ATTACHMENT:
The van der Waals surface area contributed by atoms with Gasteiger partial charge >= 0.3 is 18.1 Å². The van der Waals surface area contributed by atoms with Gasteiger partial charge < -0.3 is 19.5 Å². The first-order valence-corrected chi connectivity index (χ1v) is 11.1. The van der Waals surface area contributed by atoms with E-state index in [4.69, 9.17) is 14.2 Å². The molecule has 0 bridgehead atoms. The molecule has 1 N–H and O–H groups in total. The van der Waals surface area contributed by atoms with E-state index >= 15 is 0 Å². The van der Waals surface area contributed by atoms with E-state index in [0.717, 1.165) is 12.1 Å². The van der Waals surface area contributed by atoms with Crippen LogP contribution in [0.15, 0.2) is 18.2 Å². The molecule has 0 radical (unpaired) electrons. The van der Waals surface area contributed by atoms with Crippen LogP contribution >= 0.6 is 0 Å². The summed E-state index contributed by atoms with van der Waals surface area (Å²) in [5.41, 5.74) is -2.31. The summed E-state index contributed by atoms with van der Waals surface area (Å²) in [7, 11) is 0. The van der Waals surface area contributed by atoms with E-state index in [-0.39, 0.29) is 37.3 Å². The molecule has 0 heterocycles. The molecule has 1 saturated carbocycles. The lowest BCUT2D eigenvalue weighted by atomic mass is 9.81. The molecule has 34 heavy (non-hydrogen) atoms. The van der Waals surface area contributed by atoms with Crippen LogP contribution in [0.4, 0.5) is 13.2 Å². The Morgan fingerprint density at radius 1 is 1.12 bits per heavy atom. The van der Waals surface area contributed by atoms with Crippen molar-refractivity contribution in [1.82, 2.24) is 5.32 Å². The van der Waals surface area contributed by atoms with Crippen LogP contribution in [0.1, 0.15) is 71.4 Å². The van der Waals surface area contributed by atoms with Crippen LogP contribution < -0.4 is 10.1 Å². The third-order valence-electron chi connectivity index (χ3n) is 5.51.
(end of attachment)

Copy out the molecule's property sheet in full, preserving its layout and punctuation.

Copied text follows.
The van der Waals surface area contributed by atoms with Gasteiger partial charge >= 0.3 is 18.1 Å². The van der Waals surface area contributed by atoms with Gasteiger partial charge < -0.3 is 19.5 Å². The first-order valence-corrected chi connectivity index (χ1v) is 11.1. The van der Waals surface area contributed by atoms with E-state index in [4.69, 9.17) is 14.2 Å². The molecule has 0 bridgehead atoms. The molecule has 1 N–H and O–H groups in total. The van der Waals surface area contributed by atoms with E-state index >= 15 is 0 Å². The van der Waals surface area contributed by atoms with E-state index in [0.717, 1.165) is 12.1 Å². The van der Waals surface area contributed by atoms with Crippen LogP contribution in [0.15, 0.2) is 18.2 Å². The molecule has 0 radical (unpaired) electrons. The van der Waals surface area contributed by atoms with Crippen LogP contribution >= 0.6 is 0 Å². The summed E-state index contributed by atoms with van der Waals surface area (Å²) in [5.41, 5.74) is -2.31. The summed E-state index contributed by atoms with van der Waals surface area (Å²) in [7, 11) is 0. The van der Waals surface area contributed by atoms with E-state index in [-0.39, 0.29) is 37.3 Å². The molecule has 0 heterocycles. The molecule has 1 saturated carbocycles. The lowest BCUT2D eigenvalue weighted by atomic mass is 9.81. The molecule has 34 heavy (non-hydrogen) atoms. The van der Waals surface area contributed by atoms with Crippen LogP contribution in [0.4, 0.5) is 13.2 Å². The Morgan fingerprint density at radius 1 is 1.12 bits per heavy atom. The van der Waals surface area contributed by atoms with Crippen molar-refractivity contribution in [1.82, 2.24) is 5.32 Å². The van der Waals surface area contributed by atoms with Crippen LogP contribution in [0.1, 0.15) is 71.4 Å². The van der Waals surface area contributed by atoms with Crippen LogP contribution < -0.4 is 10.1 Å². The third-order valence-electron chi connectivity index (χ3n) is 5.51.